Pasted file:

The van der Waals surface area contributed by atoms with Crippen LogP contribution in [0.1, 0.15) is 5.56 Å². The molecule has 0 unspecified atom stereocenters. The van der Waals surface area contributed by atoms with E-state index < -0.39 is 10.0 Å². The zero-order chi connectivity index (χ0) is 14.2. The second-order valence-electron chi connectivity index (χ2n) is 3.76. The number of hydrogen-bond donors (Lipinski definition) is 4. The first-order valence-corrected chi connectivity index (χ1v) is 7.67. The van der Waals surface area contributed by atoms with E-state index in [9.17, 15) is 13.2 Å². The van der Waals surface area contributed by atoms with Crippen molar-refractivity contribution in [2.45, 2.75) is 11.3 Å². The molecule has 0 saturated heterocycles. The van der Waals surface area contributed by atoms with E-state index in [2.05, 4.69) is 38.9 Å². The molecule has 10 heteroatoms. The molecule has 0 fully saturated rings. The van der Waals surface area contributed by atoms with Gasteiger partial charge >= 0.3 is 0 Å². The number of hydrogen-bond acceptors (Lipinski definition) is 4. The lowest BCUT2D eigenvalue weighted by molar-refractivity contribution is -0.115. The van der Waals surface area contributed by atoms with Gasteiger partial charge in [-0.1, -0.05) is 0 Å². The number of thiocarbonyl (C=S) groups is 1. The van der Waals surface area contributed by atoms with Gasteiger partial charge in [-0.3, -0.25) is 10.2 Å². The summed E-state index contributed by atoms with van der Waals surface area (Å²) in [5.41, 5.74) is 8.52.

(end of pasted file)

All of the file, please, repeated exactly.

The van der Waals surface area contributed by atoms with Crippen LogP contribution in [0.1, 0.15) is 5.56 Å². The molecule has 0 unspecified atom stereocenters. The van der Waals surface area contributed by atoms with E-state index < -0.39 is 10.0 Å². The zero-order chi connectivity index (χ0) is 14.2. The second-order valence-electron chi connectivity index (χ2n) is 3.76. The number of hydrogen-bond donors (Lipinski definition) is 4. The first-order valence-corrected chi connectivity index (χ1v) is 7.67. The van der Waals surface area contributed by atoms with E-state index in [9.17, 15) is 13.2 Å². The van der Waals surface area contributed by atoms with Crippen molar-refractivity contribution in [2.45, 2.75) is 11.3 Å². The molecule has 0 saturated heterocycles. The van der Waals surface area contributed by atoms with E-state index in [2.05, 4.69) is 38.9 Å². The molecule has 10 heteroatoms. The molecule has 0 fully saturated rings. The van der Waals surface area contributed by atoms with Gasteiger partial charge >= 0.3 is 0 Å². The number of hydrogen-bond acceptors (Lipinski definition) is 4. The lowest BCUT2D eigenvalue weighted by molar-refractivity contribution is -0.115. The van der Waals surface area contributed by atoms with Gasteiger partial charge in [-0.1, -0.05) is 0 Å². The number of thiocarbonyl (C=S) groups is 1. The van der Waals surface area contributed by atoms with Gasteiger partial charge in [-0.3, -0.25) is 10.2 Å². The summed E-state index contributed by atoms with van der Waals surface area (Å²) in [5.41, 5.74) is 8.52.